What do Presbyterians believe about evangelism?
By Sherron Kay George
Reprinted from the April 2002 issue of Presbyterians Today
Do Presbyterians still believe in evangelism? I quickly discovered in the required class on mission and evangelism I taught at Austin Presbyterian Theological Seminary that many students had little interest in or even an aversion to evangelism. Isn't that something Baptists, Pentecostals, megachurches, and TV evangelists do?
We Presbyterians station smiling greeters at the front door, and we may take bread to visitors. We may invite someone to our church. But we generally do not feel comfortable speaking publicly about our personal faith.
Presbyterian pastors do not often preach evangelistic sermons or give altar calls, and door-to-door evangelism is rare among Presbyterians. Is there a way to practice evangelism without emotional manipulation and aggressive marketing techniques that lead to superficial decisions? Can Presbyterians reclaim with integrity our historical commitment to evangelism?
Evangelism is one part of God's mission
Many Presbyterians are confused about the relation between mission and evangelism. The word mission comes from the Greek for "sending," and evangelism from "good news" or "public messenger of good news." God is at work in our troubled and broken world. This is good news!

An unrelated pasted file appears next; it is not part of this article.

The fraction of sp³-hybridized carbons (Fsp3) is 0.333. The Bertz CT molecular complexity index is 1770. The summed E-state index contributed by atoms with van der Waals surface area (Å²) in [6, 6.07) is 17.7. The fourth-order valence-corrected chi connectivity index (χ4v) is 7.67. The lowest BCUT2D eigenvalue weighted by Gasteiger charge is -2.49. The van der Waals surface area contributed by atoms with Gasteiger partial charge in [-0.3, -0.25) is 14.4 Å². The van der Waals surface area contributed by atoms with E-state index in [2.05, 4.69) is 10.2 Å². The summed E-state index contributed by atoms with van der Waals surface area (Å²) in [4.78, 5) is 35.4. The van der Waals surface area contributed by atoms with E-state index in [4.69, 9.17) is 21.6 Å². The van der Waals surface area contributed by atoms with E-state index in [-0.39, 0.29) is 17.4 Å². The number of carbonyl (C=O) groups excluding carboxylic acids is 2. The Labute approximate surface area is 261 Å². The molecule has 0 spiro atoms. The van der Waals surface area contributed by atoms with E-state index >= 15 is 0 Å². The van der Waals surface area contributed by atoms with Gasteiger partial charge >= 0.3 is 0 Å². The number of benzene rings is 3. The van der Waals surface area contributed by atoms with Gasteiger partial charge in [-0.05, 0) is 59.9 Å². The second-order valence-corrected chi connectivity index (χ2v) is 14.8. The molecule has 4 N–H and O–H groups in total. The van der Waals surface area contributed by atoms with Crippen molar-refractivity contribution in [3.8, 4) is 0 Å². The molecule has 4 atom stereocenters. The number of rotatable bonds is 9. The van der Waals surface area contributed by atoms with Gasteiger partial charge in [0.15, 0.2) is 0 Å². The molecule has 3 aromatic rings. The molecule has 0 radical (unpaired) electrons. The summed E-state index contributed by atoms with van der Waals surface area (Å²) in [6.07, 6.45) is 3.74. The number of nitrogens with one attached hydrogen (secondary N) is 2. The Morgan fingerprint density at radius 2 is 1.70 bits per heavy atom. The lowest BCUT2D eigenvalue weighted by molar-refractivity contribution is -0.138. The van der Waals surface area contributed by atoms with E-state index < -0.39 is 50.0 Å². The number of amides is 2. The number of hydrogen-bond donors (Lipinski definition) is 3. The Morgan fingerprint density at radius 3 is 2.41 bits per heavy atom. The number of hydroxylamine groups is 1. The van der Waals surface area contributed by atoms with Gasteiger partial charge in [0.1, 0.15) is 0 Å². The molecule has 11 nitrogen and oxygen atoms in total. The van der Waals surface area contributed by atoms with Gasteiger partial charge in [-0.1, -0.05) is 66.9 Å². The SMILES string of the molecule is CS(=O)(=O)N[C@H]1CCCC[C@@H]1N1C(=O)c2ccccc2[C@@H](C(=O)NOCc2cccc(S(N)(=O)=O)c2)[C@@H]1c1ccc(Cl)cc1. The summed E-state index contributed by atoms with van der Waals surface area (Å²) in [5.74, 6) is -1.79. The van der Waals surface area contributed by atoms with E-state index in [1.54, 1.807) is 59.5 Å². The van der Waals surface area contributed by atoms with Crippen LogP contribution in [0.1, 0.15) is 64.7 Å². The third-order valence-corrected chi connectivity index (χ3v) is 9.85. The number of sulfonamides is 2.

What is God doing in this world where many forms of devastating evil are rampant? God sent the Son and the Holy Spirit and now sends the church into the world as instruments of redemptive mission. God is bringing to fruition the new reality that was manifested in the life, ministry, death and resurrection of Jesus Christ — God's reign of life, love, justice and peace. While this reign seems hidden, it is present like yeast, light, salt and a small seed.
Jesus defined the mission of God's reign: "The Spirit of the Lord ... anointed me to bring good news to the poor. He has sent me to proclaim release to the captives and recovery of sight to the blind, to let the oppressed go free, to proclaim the year of the Lord's favor" (Luke 4:18-19).
God's "holistic" or total mission activity includes three essential areas, all high priorities for the PCUSA: evangelism, compassionate service, and social justice (see table below). Jesus practiced and intermingled all three. Each is a distinct and necessary part of God's mission. If any area is neglected, the church's mission is truncated.
Lives speak louder than words